3. Pause briefly then move slowly into the cat post.  Exhale and tuck your chin towards your chest and draw your tailbone down, engaging your abdominal muscles. You should create a rounded shape in your upper back.
  4. Continue this flowing movement, synchronizing your breath with the motion.  

Foam Roller Thoracic Extension

The foam roller thoracic extension can help to improve thoracic mobility, improve poor posture and alleviate muscle tension to your upper back and shoulders.  

YouTube video

How to do the foam roller thoracic extension:

  1. Start by placing a foam roller on the ground, horizontal to your body. Sit down in front of the foam roller with your knees bent and feet flat on the floor.
  2. Lie back on the foam roller so that it rests just under your shoulder blades.  
  3. Interlock your fingers and place your hands behind your head to support your neck and keep your elbows pointing forwards. This is your start position. 
  4. Slowly lower yourself backwards over the foam roller so that your elbows begin to point towards the ceiling and your chest opens up. 
  5. Pause for a few seconds and then slowly roll back up to the starting position.  
  6. Perform this exercise for around 10 to 15 repetitions.  

Wall Angels

The Wall Angel exercise is a shoulder mobility and stability movement that can help to improve your posture and strengthen the upper back and shoulder muscles.  

It’s a great exercise if you spend a lot of time sitting at a desk or engaging in activities that can lead to rounding your shoulders.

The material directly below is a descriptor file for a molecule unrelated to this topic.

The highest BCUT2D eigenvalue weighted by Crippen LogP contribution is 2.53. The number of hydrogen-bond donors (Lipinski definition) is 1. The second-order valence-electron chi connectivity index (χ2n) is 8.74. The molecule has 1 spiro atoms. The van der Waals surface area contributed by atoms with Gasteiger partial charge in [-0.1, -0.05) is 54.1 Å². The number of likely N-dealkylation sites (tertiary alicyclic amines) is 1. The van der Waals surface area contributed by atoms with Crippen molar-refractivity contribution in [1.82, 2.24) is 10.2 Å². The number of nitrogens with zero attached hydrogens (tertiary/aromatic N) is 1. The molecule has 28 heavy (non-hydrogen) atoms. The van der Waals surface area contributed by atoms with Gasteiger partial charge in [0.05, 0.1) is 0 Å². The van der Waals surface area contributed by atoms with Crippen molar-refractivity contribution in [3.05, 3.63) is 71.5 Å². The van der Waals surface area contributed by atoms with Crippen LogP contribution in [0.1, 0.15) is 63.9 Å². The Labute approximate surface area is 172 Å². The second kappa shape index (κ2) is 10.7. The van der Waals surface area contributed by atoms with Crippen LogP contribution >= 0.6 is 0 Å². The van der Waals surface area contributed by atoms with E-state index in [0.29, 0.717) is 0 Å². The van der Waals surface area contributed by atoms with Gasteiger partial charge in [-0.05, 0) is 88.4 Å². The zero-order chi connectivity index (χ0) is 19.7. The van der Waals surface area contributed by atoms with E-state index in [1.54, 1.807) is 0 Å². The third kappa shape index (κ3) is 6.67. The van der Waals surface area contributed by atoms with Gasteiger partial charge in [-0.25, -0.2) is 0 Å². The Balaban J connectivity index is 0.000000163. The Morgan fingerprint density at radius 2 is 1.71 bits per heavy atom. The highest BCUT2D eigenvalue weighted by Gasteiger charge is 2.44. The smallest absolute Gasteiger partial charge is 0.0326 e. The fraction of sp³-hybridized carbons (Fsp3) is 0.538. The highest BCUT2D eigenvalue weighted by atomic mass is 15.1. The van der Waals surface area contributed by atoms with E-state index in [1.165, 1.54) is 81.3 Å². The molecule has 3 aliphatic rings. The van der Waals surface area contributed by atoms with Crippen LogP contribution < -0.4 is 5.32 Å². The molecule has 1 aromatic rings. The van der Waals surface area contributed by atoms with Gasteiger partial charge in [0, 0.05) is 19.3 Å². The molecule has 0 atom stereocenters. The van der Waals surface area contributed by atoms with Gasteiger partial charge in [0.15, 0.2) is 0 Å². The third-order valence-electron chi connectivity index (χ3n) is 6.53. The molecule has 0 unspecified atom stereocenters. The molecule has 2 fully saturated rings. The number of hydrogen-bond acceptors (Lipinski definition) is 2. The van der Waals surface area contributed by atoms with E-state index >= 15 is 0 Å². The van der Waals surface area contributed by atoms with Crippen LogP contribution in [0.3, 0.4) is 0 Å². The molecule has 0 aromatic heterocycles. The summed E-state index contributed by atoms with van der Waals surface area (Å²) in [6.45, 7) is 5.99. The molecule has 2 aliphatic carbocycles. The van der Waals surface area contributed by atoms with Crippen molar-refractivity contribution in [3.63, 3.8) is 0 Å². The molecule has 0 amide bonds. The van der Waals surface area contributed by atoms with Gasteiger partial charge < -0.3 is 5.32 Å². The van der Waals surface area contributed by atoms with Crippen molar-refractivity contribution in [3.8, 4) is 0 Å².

YouTube video

How to perform wall angels:

  1. Stand with your back against a wall, maintain a slight bend to your knees and press your lower back into the wall.  
  2. From here, raise your arms up so that your elbows are at shoulder height.  
  3. Bend your arms to 90 degrees and press your upper arms against the wall with your palms facing forwards.  
  4. ​Keeping your arms against the wall, slowly slide them up as high as you can without raising your shoulders. 
  5. Pause, then reverse the movement by sliding them back down. 
  6. Slide them as low as possible and ensure the exercise remains comfortable.  
  7. The most important thing is to keep your back against the wall throughout this exercise.  
  8. Your range of motion will likely improve as your muscles begin to loosen up.  

Final Thoughts

Through a combination of stretching, strengthening, and mobilization exercises, you can enhance the flexibility and mobility of the thoracic spine. 

By regularly practicing recommended exercises, you can alleviate upper back stiffness, reduce the risk of injury, and enhance athletic performance. 

What’s more, a supple and mobile thoracic spine promotes better breathing mechanics, which can have a positive impact on your overall health and energy levels.

It’s important to listen to your body and consult with a healthcare professional or a certified fitness instructor, especially if you have any pre-existing back issues or concerns before starting a new exercise routine.

Remember to perform each exercise with proper form, and gradually increase the intensity as you progress.